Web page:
Monday, 3 October 2016

Oct 3rd Minsmere

Red Admiral
Autumn at Minsmere. A promising time of year for rare migrants, rutting deer and autumnal colours. None of that was true today, to my disappointment. It turned out to be a rather quiet visit. At first, it seemed like most of the birds had already left the reserve on migration or something. Even the few birds we could hear kept themselves hidden within the thick bushes full to the brim with berries, from blackberries to hawthorns. It seemed even these delectables were unable to bring the birds out into the open. They were to eat them while undercover instead. At least the butterflies weren't as shy. The red admirals especially were busy gorging on these juicy offerings grown by these bushes. With a long winter in torpor (the insect equivalent of hibernation), it is important for them to fuel up.



Parasol Toadstools (I think)



Common Darter
Red Deer
Out on the open rabbit-infested field where the stone-curlews were nesting during Springwatch this year, we spot a single red deer hind (female) grazing on the vegetation at the back of the field. Shortly after spotting her, she soon moved on and disappeared amongst the same vegetation she was grazing on. Walking on down towards the beach, the landscape became quiet and empty once again. Even the sea was almost empty of life except for a few gulls flying high over the waves, which roll against the shore in a mesmerising way with a calming roar against the shingle beach. A male kestrel hovers nearby behind us before it too vanishes out of sight like everything else today.

Waves at the beach at Minsmere
Herring Gull
Kestrel

Snipe
At East Hide, the scrapes provided us with a better selection of birds to look at. Though most of it was dominated with teal, gadwall and shovelers, there were a few other things about to see. There were few waders around than usual and they were mostly on the far side of the scrapes, but I did see a few godwits, lapwings and snipes, including one right in front of the hide. I think there were also a few spotted redshanks huddling with some of the godwits, but it was hard to tell if they were or not as they hid their heads within their wings for a snooze.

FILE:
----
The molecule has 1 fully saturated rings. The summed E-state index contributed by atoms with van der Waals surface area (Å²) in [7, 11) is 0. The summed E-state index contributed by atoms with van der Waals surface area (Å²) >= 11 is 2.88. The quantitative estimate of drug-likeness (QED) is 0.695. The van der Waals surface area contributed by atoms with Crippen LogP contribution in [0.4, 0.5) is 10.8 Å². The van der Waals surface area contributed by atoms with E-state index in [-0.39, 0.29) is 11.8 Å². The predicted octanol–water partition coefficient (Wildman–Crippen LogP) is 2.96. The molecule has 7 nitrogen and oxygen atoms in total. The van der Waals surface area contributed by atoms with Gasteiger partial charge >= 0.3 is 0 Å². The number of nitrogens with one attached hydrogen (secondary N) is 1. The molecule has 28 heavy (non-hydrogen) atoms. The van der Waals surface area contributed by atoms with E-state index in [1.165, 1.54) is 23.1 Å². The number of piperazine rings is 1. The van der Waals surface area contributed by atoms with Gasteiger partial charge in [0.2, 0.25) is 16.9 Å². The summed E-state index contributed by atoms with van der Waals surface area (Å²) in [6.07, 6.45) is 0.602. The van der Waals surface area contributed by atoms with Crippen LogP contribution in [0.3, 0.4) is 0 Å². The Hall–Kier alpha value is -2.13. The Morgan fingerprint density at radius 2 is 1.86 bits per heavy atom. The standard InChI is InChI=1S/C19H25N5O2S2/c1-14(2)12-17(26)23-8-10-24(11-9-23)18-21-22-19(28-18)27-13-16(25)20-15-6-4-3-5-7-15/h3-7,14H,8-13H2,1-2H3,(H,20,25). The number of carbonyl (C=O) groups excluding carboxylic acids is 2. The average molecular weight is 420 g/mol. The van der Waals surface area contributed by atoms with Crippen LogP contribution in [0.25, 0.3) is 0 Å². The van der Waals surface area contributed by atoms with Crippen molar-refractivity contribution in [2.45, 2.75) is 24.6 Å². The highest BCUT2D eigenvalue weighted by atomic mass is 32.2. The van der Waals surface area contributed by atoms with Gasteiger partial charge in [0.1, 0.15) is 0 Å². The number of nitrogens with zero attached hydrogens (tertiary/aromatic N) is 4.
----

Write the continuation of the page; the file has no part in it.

Shoveler and Teal
Shoveler
Black-tailed Godwit with what I think are Spotted Redshanks
Canada Goose
Shoveler and Dunlin
Wigeon

Magpie
After lunch back at the visitor centre with the local magpies, we walked across the hill past the Springwatch HQ building to the Island Mere Hide. Mum was happy here as she saw about four marsh harriers soaring together over the reed beds and shrubs. Seeing a marsh harrier always completes an outing for her. For me however, I'm always happy to include more to my day. There's always more to add if you know what your looking at. From Island Mere Hide, there were herons, cormorants, mute swans and a fleeting glimpse of a small flock of bearded tits and then to top it all off, at Bittern Hide there was a kingfisher making an appearance. Unfortunately, it was not as obliging to pose for a photo as it perched itself onto a reed stem that bowed under it's weight behind a cover of more reeds.

Marsh Harrier
Marsh Harrier with Carrion Crows
Grey Heron
Cormorants

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